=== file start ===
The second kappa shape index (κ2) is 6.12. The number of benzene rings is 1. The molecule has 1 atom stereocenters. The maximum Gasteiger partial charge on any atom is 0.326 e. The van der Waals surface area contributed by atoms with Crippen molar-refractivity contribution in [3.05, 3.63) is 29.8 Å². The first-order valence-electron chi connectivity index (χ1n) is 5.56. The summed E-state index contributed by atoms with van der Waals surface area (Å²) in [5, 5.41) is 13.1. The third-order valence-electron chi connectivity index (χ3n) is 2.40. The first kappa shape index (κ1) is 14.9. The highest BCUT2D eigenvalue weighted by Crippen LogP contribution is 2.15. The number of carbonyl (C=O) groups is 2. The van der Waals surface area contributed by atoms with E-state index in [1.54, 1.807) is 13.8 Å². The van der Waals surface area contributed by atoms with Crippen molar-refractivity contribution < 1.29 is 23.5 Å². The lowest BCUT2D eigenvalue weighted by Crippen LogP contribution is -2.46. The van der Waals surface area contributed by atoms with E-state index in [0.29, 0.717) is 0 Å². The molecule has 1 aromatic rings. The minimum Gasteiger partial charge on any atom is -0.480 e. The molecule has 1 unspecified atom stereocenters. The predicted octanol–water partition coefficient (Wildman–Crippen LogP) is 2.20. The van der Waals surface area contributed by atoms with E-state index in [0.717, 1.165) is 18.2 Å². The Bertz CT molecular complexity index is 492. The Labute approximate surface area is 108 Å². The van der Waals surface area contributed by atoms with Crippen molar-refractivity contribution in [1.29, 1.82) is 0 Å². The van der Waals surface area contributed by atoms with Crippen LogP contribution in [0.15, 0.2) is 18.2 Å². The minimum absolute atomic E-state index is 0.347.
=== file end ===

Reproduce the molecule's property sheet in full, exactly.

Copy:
The second kappa shape index (κ2) is 6.12. The number of benzene rings is 1. The molecule has 1 atom stereocenters. The maximum Gasteiger partial charge on any atom is 0.326 e. The van der Waals surface area contributed by atoms with Crippen molar-refractivity contribution in [3.05, 3.63) is 29.8 Å². The first-order valence-electron chi connectivity index (χ1n) is 5.56. The summed E-state index contributed by atoms with van der Waals surface area (Å²) in [5, 5.41) is 13.1. The third-order valence-electron chi connectivity index (χ3n) is 2.40. The first kappa shape index (κ1) is 14.9. The highest BCUT2D eigenvalue weighted by Crippen LogP contribution is 2.15. The number of carbonyl (C=O) groups is 2. The van der Waals surface area contributed by atoms with E-state index in [1.54, 1.807) is 13.8 Å². The van der Waals surface area contributed by atoms with Crippen molar-refractivity contribution < 1.29 is 23.5 Å². The lowest BCUT2D eigenvalue weighted by Crippen LogP contribution is -2.46. The van der Waals surface area contributed by atoms with E-state index in [0.29, 0.717) is 0 Å². The molecule has 1 aromatic rings. The minimum Gasteiger partial charge on any atom is -0.480 e. The molecule has 1 unspecified atom stereocenters. The predicted octanol–water partition coefficient (Wildman–Crippen LogP) is 2.20. The van der Waals surface area contributed by atoms with E-state index in [0.717, 1.165) is 18.2 Å². The Bertz CT molecular complexity index is 492. The Labute approximate surface area is 108 Å². The van der Waals surface area contributed by atoms with Crippen molar-refractivity contribution in [1.29, 1.82) is 0 Å². The van der Waals surface area contributed by atoms with Crippen LogP contribution in [0.15, 0.2) is 18.2 Å². The minimum absolute atomic E-state index is 0.347.